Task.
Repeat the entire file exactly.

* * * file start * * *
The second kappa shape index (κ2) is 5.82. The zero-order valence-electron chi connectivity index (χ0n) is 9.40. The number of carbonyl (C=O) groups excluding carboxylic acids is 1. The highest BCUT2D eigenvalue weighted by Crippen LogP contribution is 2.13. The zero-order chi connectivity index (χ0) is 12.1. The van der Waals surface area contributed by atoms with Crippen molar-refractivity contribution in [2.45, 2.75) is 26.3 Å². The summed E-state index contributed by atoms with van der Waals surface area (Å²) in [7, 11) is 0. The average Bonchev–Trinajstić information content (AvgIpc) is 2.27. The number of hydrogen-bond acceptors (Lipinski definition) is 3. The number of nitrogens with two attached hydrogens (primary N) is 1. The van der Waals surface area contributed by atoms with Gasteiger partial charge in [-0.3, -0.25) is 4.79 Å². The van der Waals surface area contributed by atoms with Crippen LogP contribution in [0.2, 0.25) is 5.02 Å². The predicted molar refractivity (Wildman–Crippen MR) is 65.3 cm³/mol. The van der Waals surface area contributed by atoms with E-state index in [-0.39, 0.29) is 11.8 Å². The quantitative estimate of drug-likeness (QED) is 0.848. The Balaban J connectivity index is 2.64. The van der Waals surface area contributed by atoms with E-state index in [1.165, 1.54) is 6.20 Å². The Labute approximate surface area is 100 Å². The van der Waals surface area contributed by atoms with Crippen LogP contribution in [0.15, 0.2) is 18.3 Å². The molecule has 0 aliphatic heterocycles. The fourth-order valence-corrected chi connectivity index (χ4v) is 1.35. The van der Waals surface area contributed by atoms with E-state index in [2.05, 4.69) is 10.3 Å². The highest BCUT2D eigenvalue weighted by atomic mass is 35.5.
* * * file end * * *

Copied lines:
The second kappa shape index (κ2) is 5.82. The zero-order valence-electron chi connectivity index (χ0n) is 9.40. The number of carbonyl (C=O) groups excluding carboxylic acids is 1. The highest BCUT2D eigenvalue weighted by Crippen LogP contribution is 2.13. The zero-order chi connectivity index (χ0) is 12.1. The van der Waals surface area contributed by atoms with Crippen molar-refractivity contribution in [2.45, 2.75) is 26.3 Å². The summed E-state index contributed by atoms with van der Waals surface area (Å²) in [7, 11) is 0. The average Bonchev–Trinajstić information content (AvgIpc) is 2.27. The number of hydrogen-bond acceptors (Lipinski definition) is 3. The number of nitrogens with two attached hydrogens (primary N) is 1. The van der Waals surface area contributed by atoms with Gasteiger partial charge in [-0.3, -0.25) is 4.79 Å². The van der Waals surface area contributed by atoms with Crippen LogP contribution in [0.2, 0.25) is 5.02 Å². The predicted molar refractivity (Wildman–Crippen MR) is 65.3 cm³/mol. The van der Waals surface area contributed by atoms with E-state index in [-0.39, 0.29) is 11.8 Å². The quantitative estimate of drug-likeness (QED) is 0.848. The Balaban J connectivity index is 2.64. The van der Waals surface area contributed by atoms with E-state index in [1.165, 1.54) is 6.20 Å². The Labute approximate surface area is 100 Å². The van der Waals surface area contributed by atoms with Crippen LogP contribution in [0.15, 0.2) is 18.3 Å². The molecule has 0 aliphatic heterocycles. The fourth-order valence-corrected chi connectivity index (χ4v) is 1.35. The van der Waals surface area contributed by atoms with E-state index in [2.05, 4.69) is 10.3 Å². The highest BCUT2D eigenvalue weighted by atomic mass is 35.5.